Abstract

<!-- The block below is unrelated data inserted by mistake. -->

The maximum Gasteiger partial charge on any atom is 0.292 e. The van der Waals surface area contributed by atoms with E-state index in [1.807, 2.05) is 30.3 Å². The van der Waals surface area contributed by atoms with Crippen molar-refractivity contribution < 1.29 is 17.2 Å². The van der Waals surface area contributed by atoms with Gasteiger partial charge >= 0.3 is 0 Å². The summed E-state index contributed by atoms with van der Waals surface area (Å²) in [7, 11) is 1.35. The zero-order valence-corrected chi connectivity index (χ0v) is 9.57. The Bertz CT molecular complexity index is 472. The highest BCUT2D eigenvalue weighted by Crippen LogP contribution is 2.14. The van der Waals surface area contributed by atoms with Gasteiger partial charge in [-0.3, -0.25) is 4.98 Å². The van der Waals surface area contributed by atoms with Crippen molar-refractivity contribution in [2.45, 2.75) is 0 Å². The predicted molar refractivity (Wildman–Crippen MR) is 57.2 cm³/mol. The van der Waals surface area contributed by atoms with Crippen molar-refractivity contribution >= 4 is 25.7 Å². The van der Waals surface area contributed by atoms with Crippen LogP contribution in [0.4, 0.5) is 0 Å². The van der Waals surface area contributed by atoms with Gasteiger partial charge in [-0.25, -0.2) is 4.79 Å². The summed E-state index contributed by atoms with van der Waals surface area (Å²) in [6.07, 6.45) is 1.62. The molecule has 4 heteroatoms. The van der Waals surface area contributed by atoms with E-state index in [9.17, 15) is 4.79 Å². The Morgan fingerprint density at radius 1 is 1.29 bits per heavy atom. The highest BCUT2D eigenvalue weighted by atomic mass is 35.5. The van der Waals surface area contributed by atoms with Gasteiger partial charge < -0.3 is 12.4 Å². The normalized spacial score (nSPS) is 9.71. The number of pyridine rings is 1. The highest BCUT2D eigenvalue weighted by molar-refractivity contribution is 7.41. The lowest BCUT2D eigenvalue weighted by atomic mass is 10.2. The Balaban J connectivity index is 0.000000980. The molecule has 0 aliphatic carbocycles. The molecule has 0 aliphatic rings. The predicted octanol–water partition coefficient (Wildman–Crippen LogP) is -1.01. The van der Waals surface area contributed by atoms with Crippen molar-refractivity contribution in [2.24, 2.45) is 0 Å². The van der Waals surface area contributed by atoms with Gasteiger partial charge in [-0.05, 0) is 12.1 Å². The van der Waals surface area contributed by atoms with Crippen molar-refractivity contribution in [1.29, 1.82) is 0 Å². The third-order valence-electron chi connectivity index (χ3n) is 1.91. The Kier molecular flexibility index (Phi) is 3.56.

Seismic-velocity models for Archean and Proterozoic provinces throughout the world are analyzed. The thickness of the crust in Archean provinces is generally found to be about 35 km (except at collisional boundaries), whereas Proterozoic crust has a significantly greater thickness of about 45 km and has a substantially thicker high-velocity (>7.0 km/s) layer at the base. We consider two models that may explain these differences. The first model attributes the difference to a change in the composition of the upper mantle. The higher temperatures in the Archean mantle led to the eruption of komatiitic lavas, resulting in an ultradepleted lithosphere unable to produce significant volumes of basaltic melt. Proterozoic crust developed above fertile mantle, and subsequent partial melting resulted in basaltic underplating and crustal inflation. In the second model, convection in the hot Archean mantle is considered to have been too turbulent to sustain stable long-lived subduction zones. By the Proterozoic the mantle had cooled sufficiently for substantial island and continental arcs to be constructed, and the high-velocity basal layer was formed by basaltic underplating.

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